Mealworms going through early cycle

edited July 2017 in Bug Farming Questions

Hi My mealworms are very healthy the problem I have is that it looks like they are going through their life cycle very early. The pupa, bugs and worms are very small. I had this for two months now that I can't harvest any adult worms, we are going through our winter season now but our min temp will be 19 degrees (South Africa). I've tried searching the web but could not find any indication why. Please help!


  • edited July 2017

    Hi Deidre, - Chemical blockade of enzymes that normally degrade insect juvenile hormones' form cause abnormally large larvae to develop (ie: by slowing this hormone's break down). Your undersized larvae are an opposite case, where breakdown of juvenile hormones/signal molecules is occuring too often.

    Normally larvae live with a high base-line level of juvenile hormone modulted pocesses. Then when instar moults the ecdy-steroid hormones are more active & juvenile hormone levels decrease from timely enzyme cleaving, before rising again.

    In simple terms larvae stay larvae under the influence of juvenile hormones & ecdy-steroid hormones/signal molecules require juvenile hormone levels to go down before they ( ecdy-steroids) can shift larvae to get a new cuticle going for transition onward. How long the phase of ecdy-steroid hormone influence lasts contributes to how much new cuticle gets a chance to develop.

    Your larvae cycling along to pupae "very early" means the larvae are getting a briefer than normal time with juvenile hormone inflence before enzymes degrading alot of juvenile hormone kicks in. Then levels of ecdy-steroid hormones get leeway to initiate new cuticle. But in your case, apparently there is not too long a sway of ecdy-steroid processes (which if occurs in pupae a truncated ecdy-sterone phase causes poor new cuticle synthesis that lead to aberations) & eventually a percentage of the larvae are negatively impacted from successive instar stages with minimal cuticle (ex: your runts)..

    The complex of receptors for ecdy-steroids/signal molecules also has parts that juvenile hormones/signal molecules can home in on. Docking at hormone receptors lead to gene expression with influences that work downstream, in this case, to cycle a faster production of the enzyme that degrades juvenile hormone molecules; yet since the enzyme that synthesizes new juvenile hormone can still come along from genes' expression the larvae keep cycling toward pupation even though undersized for instar moving on from.

    Insect research done to control them as pests in the agricultural context has developed different compounds that interfere with the normal life cycle of bugs at different stages by interfering with juvenile hormones. Some are structurally mimmics of juvenile hormone parts &, being not quite normal, bind competatively to hormone receptors at the expense of natural juvenile hormones.

    Once locked on to the receptor juvenile hormone mimetics get gene influences that are not completely normal; which can also include the internally monitored hormone level responsive enzymes. Possibly this happens since the normal larval feedback mechanism of juvenile hormone levels registers the juvenile hormone mimetics' as a higher than normal state; this then triggers the production of degrading enzyme to bring down that false reading of juvenile hormone levels. Based on dynamic described above I think your issue is related to triggered juvenile hormone degradation enzyme over-production as a downstream sequel to artificial juvenile hormone mimetics ingested in their diet. My surmise is there are insect control products used in South Africa used on crops that have gotten into your larval feed.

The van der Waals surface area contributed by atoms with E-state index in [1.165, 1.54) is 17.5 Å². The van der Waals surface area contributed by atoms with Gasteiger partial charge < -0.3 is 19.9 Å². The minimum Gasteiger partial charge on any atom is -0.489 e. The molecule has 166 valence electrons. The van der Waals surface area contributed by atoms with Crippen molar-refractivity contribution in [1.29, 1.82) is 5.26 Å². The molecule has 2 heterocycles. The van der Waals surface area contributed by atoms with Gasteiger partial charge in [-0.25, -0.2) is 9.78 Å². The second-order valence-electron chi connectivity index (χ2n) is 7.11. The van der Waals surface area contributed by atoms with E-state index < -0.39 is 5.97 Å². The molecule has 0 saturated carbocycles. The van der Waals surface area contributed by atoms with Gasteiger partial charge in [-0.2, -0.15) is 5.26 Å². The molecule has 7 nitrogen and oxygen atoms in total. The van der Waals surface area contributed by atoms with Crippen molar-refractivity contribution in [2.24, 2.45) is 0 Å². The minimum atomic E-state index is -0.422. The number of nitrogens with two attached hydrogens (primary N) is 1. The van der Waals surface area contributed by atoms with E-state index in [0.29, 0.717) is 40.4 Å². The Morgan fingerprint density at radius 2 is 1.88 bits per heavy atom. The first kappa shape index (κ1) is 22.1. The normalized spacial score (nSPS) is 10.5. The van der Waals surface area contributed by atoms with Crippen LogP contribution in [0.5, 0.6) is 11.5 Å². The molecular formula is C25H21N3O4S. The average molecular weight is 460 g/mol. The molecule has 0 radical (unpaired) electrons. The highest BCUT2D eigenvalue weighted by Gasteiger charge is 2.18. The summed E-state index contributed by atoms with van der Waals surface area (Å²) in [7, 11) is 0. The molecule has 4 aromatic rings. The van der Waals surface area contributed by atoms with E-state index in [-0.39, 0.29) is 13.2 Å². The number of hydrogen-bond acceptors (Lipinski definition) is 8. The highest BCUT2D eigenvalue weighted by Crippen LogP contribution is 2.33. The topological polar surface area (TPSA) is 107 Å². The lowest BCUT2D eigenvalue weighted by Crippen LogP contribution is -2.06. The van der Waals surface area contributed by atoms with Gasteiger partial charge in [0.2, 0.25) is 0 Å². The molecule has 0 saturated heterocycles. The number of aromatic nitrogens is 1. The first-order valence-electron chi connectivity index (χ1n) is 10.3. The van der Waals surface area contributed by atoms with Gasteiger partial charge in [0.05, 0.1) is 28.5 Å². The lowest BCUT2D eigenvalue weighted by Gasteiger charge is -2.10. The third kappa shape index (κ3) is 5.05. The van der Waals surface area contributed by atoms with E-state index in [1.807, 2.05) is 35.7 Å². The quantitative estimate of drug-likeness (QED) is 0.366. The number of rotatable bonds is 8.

• Thank you gringojay, what would you suggest I do? I'm running a wildlife rehabilitation center and the mealworm farm is of the utmost important to the center as most of our juvenile animals feed on them.

  • Hi Deidre, - What are you feeding them? Since my best guess an ingredient you bought when it was growing had been sprayed with what are called a "juvenile hormone analog" try to inquire that likelihood for your raw material.

    Mealworm larvae in their natural state are omnivores. Carbohydrates in their diets are very useful to get good growth, but do not have to be in the form of bran or grain - those are just compact to store & easy to serve up.

    Juvenile hormone analogs are not all the same & depending on when insect exposed the mortality rate is different. The marketed products are usually designed to dilute & aerial disperse to fall down upon plant surfaces for bugs to then ingest.

    Applied diluted over large fields these products are not designed to penetrate plants & then build up inside plant tissue. If you have invested in large stockpile of bran/grain already I think you can batch wash off any residual juvenile hormone analog, dry the portion before it picks up molds & use it.

    I do not know if South Africa has one of these types of compounds developed (or being used "off-label") to pre-treat an item before storage (as distinct from while growing).These are not designed as "knock down" insecticides that kill on contact (more as hormone interupters to alter colony replacement capability) & I presume your mealworm herd still has some surviving to adult beetle stage.

Sign In or Register to comment.